What to Do With Prepped Foods That Are About to Expire

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Written by Scott Huntington

We all need food to survive. Unfortunately, eating all your groceries before they expire can be a difficult task, especially with perishables like fruits and vegetables. Estimates suggest we waste 30 to 40% of our food supply, with food the most significant contributor to municipal landfills.

That puts the onus on consumers to shop responsibly and take steps to preserve food for as long as possible. Fortunately, some foods can last years — decades even — if stored properly. When archaeologists opened an ancient Egyptian tomb, they discovered 4,000-year-old wheat inside that was still edible. The best type of packaging is airtight and opaque, able to keep out oxygen, pests and light.

Non-perishable foods that can last up to 30 years include:

  • Rice
  • Beans
  • Sugar
  • Dry pasta
  • Potato flakes

Perishable foods are those that, even when stored properly, have a definite expiration date, often only days or weeks away. However, there are specific ways you can use prepped food before it expires to minimize waste.

 1. Freshen Stale Food

Just because your food has gone stale doesn’t mean it’s bad. You can pop plenty of foods like crackers, chips, popcorn, cereal, bread and more in the oven for a short amount of time to freshen up. Some methods require dampening the food with a cloth before baking, while others advise placing an oven-safe glass of water underneath the pan while baking. The result is food so fresh you won’t believe it’s weeks old.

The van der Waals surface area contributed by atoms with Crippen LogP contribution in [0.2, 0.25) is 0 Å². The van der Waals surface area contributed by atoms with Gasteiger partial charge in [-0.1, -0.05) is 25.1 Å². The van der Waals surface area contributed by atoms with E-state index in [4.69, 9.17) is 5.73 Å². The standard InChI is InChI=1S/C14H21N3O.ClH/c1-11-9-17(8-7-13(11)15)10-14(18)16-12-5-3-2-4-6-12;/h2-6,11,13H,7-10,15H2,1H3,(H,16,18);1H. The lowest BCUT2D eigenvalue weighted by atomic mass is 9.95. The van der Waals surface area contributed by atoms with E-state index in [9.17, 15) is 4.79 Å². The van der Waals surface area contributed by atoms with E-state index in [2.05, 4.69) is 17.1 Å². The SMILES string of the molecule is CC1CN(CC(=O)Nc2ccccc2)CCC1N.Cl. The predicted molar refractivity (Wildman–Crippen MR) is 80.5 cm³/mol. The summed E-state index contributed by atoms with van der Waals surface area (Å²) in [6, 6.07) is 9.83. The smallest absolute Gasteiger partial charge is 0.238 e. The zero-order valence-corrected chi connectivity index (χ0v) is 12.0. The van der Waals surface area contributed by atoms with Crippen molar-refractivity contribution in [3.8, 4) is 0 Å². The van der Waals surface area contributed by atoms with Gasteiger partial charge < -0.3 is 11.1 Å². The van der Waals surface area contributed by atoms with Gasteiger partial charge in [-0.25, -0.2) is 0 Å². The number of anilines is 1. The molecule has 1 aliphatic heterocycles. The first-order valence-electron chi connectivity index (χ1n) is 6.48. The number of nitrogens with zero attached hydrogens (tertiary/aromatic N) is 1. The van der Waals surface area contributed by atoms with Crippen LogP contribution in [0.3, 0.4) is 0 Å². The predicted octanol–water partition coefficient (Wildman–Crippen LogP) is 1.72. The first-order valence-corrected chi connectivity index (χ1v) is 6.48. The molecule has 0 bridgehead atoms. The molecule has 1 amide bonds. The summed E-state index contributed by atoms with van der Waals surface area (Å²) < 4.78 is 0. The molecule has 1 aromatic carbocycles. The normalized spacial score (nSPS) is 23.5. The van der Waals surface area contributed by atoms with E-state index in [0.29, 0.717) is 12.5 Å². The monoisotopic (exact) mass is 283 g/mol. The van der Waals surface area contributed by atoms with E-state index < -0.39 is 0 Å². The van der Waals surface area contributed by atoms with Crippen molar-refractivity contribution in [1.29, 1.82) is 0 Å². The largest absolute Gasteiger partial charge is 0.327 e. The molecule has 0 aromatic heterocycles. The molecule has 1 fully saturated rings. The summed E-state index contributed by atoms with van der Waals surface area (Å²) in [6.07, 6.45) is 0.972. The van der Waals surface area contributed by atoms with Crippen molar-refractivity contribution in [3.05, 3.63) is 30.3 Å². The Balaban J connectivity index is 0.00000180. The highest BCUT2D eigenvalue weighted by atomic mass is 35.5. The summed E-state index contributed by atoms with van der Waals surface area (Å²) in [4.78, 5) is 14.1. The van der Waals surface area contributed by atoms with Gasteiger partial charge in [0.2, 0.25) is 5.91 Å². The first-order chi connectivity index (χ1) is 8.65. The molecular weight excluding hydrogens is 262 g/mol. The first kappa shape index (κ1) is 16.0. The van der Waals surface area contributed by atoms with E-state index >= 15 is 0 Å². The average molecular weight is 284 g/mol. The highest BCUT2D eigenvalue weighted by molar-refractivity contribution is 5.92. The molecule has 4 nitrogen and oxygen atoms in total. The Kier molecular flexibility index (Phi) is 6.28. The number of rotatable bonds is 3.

2. Use Sour Milk

You may not want to drink a glass of spoiled milk straight, but it can be a great addition to many baked goods. People commonly used sour milk to preserve resources back when refrigeration was less prolific. Use it in recipes like cake and bread, or as a marinade for chicken before roasting or frying. If you see a recipe that calls for buttermilk, which you can make by combining fresh milk with an acid like lemon juice or vinegar, sour milk is a viable substitute.

 3. Slice Bread

You can only freshen stale bread in the oven so many times. Once you have bread that is past the point of return — but still lacking signs of mold — slice it into cubes, sprinkle it with your favorite seasonings and bake it until it’s crunchy for perfect croutons. Another idea is to slice stale bread into small chunks and throw it in the blender. Only fill the pitcher about one-third of the way and blend until you get fine crumbs. Use breadcrumbs to make delicious fried chicken and store leftovers in the freezer.

 4. Make Fresh Jams

Fresh fruit is delicious, but it ripens quickly. Luckily, you can turn any overripe fruit into a delicious jam that is perfect for spreading on bagels and scones — or for giving away on holidays. The main ingredient can be whatever you have lying around at home, such as strawberries, blueberries or raspberries. Use a mixture to create a unique combination. Then, heat your fruit in a saucepan with sugar, lemon juice and salt to create a thickened jam, which you can eat immediately or seal into Mason jars.